Babies and children with devastating condition will no longer have access to life-changing treatment

  • Drug manufacturer says it can no longer fund Spinraza – the only treatment available for people with spinal muscular atrophy – for babies diagnosed after November with most severe form of condition
  • Announcement follows NICE draft decision not to recommend the treatment for NHS use – but charities are encouraged by discussions for a new temporary scheme
  • Without access to the treatment, babies with SMA Type 1 are unlikely to reach their second birthday, while other children will irreversibly lose the ability to swallow, crawl and walk

Babies and children diagnosed with the most severe form of the devastating condition spinal muscular atrophy (SMA) after November will no longer be able to access a life-changing treatment. Without it, they are unlikely to see their second birthday.

For the past two years, babies born with SMA Type 1 have been able to receive Spinraza through a global scheme put in place by manufacturer Biogen. Some have gone on to crawl and even walk as they have lived far beyond their second birthday, milestones not previously thought possible.

Although the programme was slow to roll out in the UK, infants with SMA Type 1 began to access the treatment from early 2017. But yesterday, Biogen announced it would be closing the scheme to new patients from 1 November, just one week after NICE rejected the treatment for funding on the NHS in draft guidance.

Babies and children who currently receive Spinraza through the scheme will continue to get the treatment. But while Biogen has said it is committed to finalising a new temporary arrangement ahead of November, Muscular Dystrophy UK and the SMA charities, The SMA Trust and SMA Support UK, are urgently seeking confirmation that this is assured. The charities are also pushing for this agreement to be put in place before the compassionate scheme comes to an end, while continuing to push for access for all people with SMA while NICE’s lengthy appraisal continues.

Robert Meadowcroft, chief executive of Muscular Dystrophy UK, said:
“This is heart-breaking news for families. We have seen how effective Spinraza can be in giving a lifeline to the most vulnerable babies and, without access, we know the babies born with SMA Type 1 after November are unlikely to reach their second birthday.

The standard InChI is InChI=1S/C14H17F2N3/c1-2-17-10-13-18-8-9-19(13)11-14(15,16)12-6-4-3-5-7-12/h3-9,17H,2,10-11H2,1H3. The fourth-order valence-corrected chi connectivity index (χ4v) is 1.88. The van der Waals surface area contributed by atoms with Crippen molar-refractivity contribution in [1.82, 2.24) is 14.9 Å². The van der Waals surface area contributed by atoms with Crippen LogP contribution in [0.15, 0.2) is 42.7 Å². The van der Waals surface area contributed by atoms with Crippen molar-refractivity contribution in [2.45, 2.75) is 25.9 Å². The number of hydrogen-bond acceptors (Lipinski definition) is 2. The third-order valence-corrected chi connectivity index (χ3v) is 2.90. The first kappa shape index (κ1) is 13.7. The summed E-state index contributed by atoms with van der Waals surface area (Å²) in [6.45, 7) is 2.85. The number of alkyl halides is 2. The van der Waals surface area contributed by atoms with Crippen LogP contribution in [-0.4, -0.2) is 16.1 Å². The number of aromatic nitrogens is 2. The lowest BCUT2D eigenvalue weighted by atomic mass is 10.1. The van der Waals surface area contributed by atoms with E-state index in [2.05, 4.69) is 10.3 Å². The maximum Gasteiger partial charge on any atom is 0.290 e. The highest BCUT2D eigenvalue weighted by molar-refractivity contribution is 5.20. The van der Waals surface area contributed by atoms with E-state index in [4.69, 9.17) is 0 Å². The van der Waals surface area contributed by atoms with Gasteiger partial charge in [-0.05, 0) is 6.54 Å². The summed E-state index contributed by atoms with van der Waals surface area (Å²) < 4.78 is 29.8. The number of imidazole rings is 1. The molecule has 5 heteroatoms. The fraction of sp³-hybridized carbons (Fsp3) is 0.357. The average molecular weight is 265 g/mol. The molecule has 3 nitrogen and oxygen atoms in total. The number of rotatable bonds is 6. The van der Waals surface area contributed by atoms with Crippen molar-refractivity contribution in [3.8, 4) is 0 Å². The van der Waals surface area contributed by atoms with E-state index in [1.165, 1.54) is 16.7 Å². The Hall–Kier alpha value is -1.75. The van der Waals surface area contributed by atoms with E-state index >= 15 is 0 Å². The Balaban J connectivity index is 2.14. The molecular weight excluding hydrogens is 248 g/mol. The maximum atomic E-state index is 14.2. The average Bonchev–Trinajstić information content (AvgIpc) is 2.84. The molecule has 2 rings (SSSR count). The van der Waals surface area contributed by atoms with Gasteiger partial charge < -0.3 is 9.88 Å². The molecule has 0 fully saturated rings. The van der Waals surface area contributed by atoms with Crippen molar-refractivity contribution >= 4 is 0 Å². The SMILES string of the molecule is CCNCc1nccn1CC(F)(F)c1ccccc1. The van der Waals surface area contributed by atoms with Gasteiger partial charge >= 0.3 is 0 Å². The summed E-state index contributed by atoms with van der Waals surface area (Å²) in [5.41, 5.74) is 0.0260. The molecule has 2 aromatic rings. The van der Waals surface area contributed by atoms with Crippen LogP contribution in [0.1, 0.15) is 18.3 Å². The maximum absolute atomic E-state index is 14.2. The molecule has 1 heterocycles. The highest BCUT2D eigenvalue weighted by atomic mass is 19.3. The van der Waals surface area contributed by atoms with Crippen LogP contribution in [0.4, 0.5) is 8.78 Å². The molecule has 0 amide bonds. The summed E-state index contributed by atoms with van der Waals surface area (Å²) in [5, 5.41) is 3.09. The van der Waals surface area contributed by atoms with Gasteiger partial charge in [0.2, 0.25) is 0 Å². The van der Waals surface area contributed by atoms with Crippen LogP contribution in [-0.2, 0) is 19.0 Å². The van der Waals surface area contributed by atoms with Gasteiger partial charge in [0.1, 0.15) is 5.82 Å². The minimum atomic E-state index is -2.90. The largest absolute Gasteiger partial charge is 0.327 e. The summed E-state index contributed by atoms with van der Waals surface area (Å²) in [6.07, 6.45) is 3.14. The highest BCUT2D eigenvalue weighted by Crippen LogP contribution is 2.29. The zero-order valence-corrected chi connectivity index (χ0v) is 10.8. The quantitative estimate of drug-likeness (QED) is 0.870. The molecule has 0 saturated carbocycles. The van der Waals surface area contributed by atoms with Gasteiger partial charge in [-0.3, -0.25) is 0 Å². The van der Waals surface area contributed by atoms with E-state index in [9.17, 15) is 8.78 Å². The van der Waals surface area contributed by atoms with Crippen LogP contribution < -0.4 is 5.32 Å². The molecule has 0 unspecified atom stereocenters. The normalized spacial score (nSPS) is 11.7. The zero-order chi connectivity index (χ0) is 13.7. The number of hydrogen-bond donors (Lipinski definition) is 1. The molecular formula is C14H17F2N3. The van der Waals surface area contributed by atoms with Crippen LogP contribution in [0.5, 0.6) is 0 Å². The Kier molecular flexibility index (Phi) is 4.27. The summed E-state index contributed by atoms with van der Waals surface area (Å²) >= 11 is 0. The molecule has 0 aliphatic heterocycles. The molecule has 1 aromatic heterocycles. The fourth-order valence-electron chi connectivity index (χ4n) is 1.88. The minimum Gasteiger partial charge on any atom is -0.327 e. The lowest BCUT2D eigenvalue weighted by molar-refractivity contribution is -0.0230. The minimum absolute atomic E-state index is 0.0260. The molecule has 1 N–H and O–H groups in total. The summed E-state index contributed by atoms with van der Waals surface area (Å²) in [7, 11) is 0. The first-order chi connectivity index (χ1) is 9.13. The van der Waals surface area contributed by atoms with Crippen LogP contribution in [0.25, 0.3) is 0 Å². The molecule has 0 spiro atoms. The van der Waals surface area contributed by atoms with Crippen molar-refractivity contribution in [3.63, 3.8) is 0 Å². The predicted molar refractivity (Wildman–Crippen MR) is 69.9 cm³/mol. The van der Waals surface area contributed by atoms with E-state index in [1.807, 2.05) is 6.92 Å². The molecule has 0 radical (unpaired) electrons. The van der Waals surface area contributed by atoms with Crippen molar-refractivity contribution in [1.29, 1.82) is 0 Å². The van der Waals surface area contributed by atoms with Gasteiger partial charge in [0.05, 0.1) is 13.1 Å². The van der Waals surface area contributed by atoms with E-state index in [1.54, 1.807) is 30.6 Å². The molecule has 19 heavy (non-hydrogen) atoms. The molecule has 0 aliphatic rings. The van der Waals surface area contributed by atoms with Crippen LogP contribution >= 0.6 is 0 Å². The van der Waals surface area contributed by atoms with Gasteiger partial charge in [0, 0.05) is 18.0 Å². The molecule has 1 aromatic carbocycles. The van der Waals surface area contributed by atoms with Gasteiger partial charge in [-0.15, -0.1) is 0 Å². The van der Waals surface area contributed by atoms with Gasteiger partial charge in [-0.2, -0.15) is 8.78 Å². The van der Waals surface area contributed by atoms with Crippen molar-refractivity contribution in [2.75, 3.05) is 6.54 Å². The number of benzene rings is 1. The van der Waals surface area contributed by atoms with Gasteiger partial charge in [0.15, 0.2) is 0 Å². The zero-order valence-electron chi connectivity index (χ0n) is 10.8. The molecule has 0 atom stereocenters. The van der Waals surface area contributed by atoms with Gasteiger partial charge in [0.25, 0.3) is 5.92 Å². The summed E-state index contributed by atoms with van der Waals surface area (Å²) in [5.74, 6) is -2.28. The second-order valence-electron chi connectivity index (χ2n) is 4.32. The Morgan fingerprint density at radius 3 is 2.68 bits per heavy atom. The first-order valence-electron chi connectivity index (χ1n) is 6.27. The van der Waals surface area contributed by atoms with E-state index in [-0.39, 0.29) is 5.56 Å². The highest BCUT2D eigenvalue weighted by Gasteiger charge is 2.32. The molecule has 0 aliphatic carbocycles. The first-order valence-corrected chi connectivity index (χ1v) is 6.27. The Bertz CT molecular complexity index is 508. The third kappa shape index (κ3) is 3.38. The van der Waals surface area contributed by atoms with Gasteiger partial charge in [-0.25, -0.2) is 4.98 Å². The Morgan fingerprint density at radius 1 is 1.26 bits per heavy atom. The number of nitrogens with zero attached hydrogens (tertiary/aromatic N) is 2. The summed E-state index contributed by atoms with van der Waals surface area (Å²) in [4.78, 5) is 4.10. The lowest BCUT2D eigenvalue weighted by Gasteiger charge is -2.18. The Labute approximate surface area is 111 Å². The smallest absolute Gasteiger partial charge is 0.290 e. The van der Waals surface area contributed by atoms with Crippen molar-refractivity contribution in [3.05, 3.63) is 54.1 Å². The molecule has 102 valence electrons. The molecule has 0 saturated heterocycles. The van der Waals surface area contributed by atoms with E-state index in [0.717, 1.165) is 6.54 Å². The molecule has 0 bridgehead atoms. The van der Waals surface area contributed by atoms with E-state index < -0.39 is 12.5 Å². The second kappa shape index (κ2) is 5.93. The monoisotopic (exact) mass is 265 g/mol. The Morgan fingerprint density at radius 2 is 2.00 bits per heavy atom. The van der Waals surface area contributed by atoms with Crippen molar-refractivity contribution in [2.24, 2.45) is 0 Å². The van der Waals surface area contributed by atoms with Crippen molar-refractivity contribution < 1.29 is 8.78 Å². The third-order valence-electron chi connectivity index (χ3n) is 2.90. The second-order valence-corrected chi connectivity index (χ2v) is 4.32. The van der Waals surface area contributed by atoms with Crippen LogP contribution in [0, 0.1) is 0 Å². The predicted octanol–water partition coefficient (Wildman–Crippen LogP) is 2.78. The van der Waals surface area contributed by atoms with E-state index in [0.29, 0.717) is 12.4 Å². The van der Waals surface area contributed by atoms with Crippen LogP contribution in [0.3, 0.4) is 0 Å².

“This scheme was never meant to be a permanent solution and highlights just how slow the assessment processes are – Scotland and many countries provided access months ago. Now more than ever, NICE, NHS England and Biogen must come together to find an urgent solution, and put in place a temporary scheme, to give these children the best chance of life.”

Three-year-old William Storr, from Immingham, Lincolnshire, was diagnosed with SMA Type 1 as a baby and has received Spinraza through the compassionate scheme since last August. His mum Kerry Storr said:

“We’ve had to fight hard, but getting access to Spinraza in August last year has been a lifeline. Although it is early days in William’s treatment, the improvements in his respiratory function have been significant. We’ve also seen increased movement in William’s hands, feet and head, all of which is going a long way to increasing William’s independence and communication.

“SMA is a cruel degenerative condition. We’ve seen the difference Spinraza has made to William in halting further deterioration and making huge improvements, and for the first time we are hopeful for his future. It’s devastating that other children may not be given that same chance.”

In Scotland, children with SMA Type 1 have been able to access the treatment on the NHS since May, after it was approved by the Scottish Medicines Consortium. Children and adults in the UK with all other types of SMA do not have access to Spinraza, despite mounting evidence of its worth. The treatment has also been approved in the US and all major European countries.

NICE is due to make a final recommendation in November. Giving the reasons for its initial guidance, it said existing data did not show the impact of the treatment for all types of SMA, long-term benefits and cost.


For more information about the work of Muscular Dystrophy UK, please contact Laura Burge on: 0207 803 2870 or:


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